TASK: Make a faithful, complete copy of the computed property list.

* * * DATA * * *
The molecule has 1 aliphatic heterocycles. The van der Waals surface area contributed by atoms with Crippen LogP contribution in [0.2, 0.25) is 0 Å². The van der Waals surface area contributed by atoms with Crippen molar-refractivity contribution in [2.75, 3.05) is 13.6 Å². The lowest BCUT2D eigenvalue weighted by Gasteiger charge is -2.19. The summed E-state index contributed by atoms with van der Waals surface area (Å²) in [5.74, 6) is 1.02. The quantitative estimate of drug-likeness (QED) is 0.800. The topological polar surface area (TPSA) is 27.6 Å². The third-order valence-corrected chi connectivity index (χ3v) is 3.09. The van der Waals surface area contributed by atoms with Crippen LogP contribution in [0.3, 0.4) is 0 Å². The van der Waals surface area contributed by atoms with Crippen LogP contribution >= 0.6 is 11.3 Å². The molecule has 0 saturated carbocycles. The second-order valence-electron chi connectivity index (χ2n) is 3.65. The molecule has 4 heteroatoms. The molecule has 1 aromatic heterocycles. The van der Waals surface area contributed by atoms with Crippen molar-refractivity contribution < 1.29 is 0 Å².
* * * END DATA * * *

The molecule has 1 aliphatic heterocycles. The van der Waals surface area contributed by atoms with Crippen LogP contribution in [0.2, 0.25) is 0 Å². The van der Waals surface area contributed by atoms with Crippen molar-refractivity contribution in [2.75, 3.05) is 13.6 Å². The lowest BCUT2D eigenvalue weighted by Gasteiger charge is -2.19. The summed E-state index contributed by atoms with van der Waals surface area (Å²) in [5.74, 6) is 1.02. The quantitative estimate of drug-likeness (QED) is 0.800. The topological polar surface area (TPSA) is 27.6 Å². The third-order valence-corrected chi connectivity index (χ3v) is 3.09. The van der Waals surface area contributed by atoms with Crippen LogP contribution in [0.3, 0.4) is 0 Å². The van der Waals surface area contributed by atoms with Crippen LogP contribution >= 0.6 is 11.3 Å². The molecule has 0 saturated carbocycles. The second-order valence-electron chi connectivity index (χ2n) is 3.65. The molecule has 4 heteroatoms. The molecule has 1 aromatic heterocycles. The van der Waals surface area contributed by atoms with Crippen molar-refractivity contribution < 1.29 is 0 Å².